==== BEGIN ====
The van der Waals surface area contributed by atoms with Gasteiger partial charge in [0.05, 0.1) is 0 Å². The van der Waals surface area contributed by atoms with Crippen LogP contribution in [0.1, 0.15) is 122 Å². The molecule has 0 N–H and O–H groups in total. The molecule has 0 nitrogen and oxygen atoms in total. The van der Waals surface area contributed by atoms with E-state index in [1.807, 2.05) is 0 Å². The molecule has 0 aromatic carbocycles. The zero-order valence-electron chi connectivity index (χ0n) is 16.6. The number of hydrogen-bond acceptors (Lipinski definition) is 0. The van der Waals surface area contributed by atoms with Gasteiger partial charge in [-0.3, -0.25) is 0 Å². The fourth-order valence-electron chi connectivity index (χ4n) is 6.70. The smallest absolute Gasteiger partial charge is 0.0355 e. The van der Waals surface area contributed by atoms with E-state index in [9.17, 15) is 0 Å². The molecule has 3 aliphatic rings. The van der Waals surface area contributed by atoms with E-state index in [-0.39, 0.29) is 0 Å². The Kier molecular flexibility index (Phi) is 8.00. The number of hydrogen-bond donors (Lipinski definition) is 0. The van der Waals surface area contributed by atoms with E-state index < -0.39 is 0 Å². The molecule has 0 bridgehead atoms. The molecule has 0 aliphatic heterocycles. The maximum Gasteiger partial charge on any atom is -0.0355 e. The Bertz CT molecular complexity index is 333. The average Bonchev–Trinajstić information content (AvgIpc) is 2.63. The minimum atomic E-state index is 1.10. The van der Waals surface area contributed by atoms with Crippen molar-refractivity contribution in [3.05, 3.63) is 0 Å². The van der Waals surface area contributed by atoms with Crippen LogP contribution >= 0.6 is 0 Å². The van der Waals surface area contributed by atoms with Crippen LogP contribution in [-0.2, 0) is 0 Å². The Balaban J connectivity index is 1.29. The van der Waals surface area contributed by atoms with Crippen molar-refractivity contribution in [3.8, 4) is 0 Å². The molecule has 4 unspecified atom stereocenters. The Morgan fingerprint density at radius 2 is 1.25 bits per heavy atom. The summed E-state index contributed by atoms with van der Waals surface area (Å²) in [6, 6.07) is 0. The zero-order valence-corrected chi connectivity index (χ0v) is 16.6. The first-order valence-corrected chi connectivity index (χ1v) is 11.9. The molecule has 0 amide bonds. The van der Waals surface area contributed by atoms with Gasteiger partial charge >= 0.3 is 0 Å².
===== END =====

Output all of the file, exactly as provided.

The van der Waals surface area contributed by atoms with Gasteiger partial charge in [0.05, 0.1) is 0 Å². The van der Waals surface area contributed by atoms with Crippen LogP contribution in [0.1, 0.15) is 122 Å². The molecule has 0 N–H and O–H groups in total. The molecule has 0 nitrogen and oxygen atoms in total. The van der Waals surface area contributed by atoms with E-state index in [1.807, 2.05) is 0 Å². The molecule has 0 aromatic carbocycles. The zero-order valence-electron chi connectivity index (χ0n) is 16.6. The number of hydrogen-bond acceptors (Lipinski definition) is 0. The van der Waals surface area contributed by atoms with Gasteiger partial charge in [-0.3, -0.25) is 0 Å². The fourth-order valence-electron chi connectivity index (χ4n) is 6.70. The smallest absolute Gasteiger partial charge is 0.0355 e. The van der Waals surface area contributed by atoms with E-state index in [9.17, 15) is 0 Å². The molecule has 3 aliphatic rings. The van der Waals surface area contributed by atoms with E-state index in [-0.39, 0.29) is 0 Å². The Kier molecular flexibility index (Phi) is 8.00. The number of hydrogen-bond donors (Lipinski definition) is 0. The van der Waals surface area contributed by atoms with E-state index < -0.39 is 0 Å². The molecule has 0 bridgehead atoms. The molecule has 0 aliphatic heterocycles. The maximum Gasteiger partial charge on any atom is -0.0355 e. The Bertz CT molecular complexity index is 333. The average Bonchev–Trinajstić information content (AvgIpc) is 2.63. The minimum atomic E-state index is 1.10. The van der Waals surface area contributed by atoms with Crippen molar-refractivity contribution in [3.05, 3.63) is 0 Å². The van der Waals surface area contributed by atoms with Crippen LogP contribution >= 0.6 is 0 Å². The van der Waals surface area contributed by atoms with Crippen LogP contribution in [-0.2, 0) is 0 Å². The Balaban J connectivity index is 1.29. The van der Waals surface area contributed by atoms with Crippen molar-refractivity contribution in [3.8, 4) is 0 Å². The molecule has 4 unspecified atom stereocenters. The Morgan fingerprint density at radius 2 is 1.25 bits per heavy atom. The summed E-state index contributed by atoms with van der Waals surface area (Å²) in [6, 6.07) is 0. The zero-order valence-corrected chi connectivity index (χ0v) is 16.6. The first-order valence-corrected chi connectivity index (χ1v) is 11.9. The molecule has 0 amide bonds. The van der Waals surface area contributed by atoms with Gasteiger partial charge >= 0.3 is 0 Å².